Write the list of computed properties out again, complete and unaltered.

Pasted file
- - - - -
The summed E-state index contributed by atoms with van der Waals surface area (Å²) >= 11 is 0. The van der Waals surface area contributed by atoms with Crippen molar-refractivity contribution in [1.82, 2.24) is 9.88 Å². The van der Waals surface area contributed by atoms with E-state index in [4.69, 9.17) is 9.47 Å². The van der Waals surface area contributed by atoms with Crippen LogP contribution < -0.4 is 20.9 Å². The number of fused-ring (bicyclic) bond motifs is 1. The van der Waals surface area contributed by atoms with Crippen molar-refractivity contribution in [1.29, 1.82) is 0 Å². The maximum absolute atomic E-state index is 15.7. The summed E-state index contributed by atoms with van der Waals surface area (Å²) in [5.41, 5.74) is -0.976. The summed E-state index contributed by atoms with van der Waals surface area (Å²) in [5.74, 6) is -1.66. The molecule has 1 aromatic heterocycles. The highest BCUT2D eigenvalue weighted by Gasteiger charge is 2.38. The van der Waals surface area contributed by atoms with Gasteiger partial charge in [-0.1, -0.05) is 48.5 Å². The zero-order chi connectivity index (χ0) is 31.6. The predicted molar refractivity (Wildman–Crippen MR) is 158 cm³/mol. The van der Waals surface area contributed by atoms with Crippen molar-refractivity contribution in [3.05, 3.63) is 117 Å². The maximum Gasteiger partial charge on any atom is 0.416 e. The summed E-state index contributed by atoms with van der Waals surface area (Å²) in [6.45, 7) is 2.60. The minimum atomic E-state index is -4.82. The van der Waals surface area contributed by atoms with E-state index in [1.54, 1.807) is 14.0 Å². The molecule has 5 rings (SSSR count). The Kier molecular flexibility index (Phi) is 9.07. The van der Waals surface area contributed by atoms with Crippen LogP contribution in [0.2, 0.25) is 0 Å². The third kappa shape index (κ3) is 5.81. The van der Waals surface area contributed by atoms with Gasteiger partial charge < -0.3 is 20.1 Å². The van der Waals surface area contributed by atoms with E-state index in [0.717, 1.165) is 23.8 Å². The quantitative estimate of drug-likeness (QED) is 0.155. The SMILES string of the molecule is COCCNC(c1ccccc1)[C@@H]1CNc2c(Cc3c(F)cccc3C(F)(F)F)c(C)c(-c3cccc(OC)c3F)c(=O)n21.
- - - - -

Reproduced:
The summed E-state index contributed by atoms with van der Waals surface area (Å²) >= 11 is 0. The van der Waals surface area contributed by atoms with Crippen molar-refractivity contribution in [1.82, 2.24) is 9.88 Å². The van der Waals surface area contributed by atoms with E-state index in [4.69, 9.17) is 9.47 Å². The van der Waals surface area contributed by atoms with Crippen LogP contribution < -0.4 is 20.9 Å². The number of fused-ring (bicyclic) bond motifs is 1. The van der Waals surface area contributed by atoms with Crippen molar-refractivity contribution in [1.29, 1.82) is 0 Å². The maximum absolute atomic E-state index is 15.7. The summed E-state index contributed by atoms with van der Waals surface area (Å²) in [5.41, 5.74) is -0.976. The summed E-state index contributed by atoms with van der Waals surface area (Å²) in [5.74, 6) is -1.66. The molecule has 1 aromatic heterocycles. The highest BCUT2D eigenvalue weighted by Gasteiger charge is 2.38. The van der Waals surface area contributed by atoms with Gasteiger partial charge in [-0.1, -0.05) is 48.5 Å². The zero-order chi connectivity index (χ0) is 31.6. The predicted molar refractivity (Wildman–Crippen MR) is 158 cm³/mol. The van der Waals surface area contributed by atoms with Crippen molar-refractivity contribution in [3.05, 3.63) is 117 Å². The maximum Gasteiger partial charge on any atom is 0.416 e. The summed E-state index contributed by atoms with van der Waals surface area (Å²) in [6.45, 7) is 2.60. The minimum atomic E-state index is -4.82. The van der Waals surface area contributed by atoms with E-state index in [1.54, 1.807) is 14.0 Å². The molecule has 5 rings (SSSR count). The Kier molecular flexibility index (Phi) is 9.07. The van der Waals surface area contributed by atoms with Crippen LogP contribution in [0.2, 0.25) is 0 Å². The third kappa shape index (κ3) is 5.81. The van der Waals surface area contributed by atoms with Gasteiger partial charge < -0.3 is 20.1 Å². The van der Waals surface area contributed by atoms with E-state index in [0.717, 1.165) is 23.8 Å². The quantitative estimate of drug-likeness (QED) is 0.155. The SMILES string of the molecule is COCCNC(c1ccccc1)[C@@H]1CNc2c(Cc3c(F)cccc3C(F)(F)F)c(C)c(-c3cccc(OC)c3F)c(=O)n21.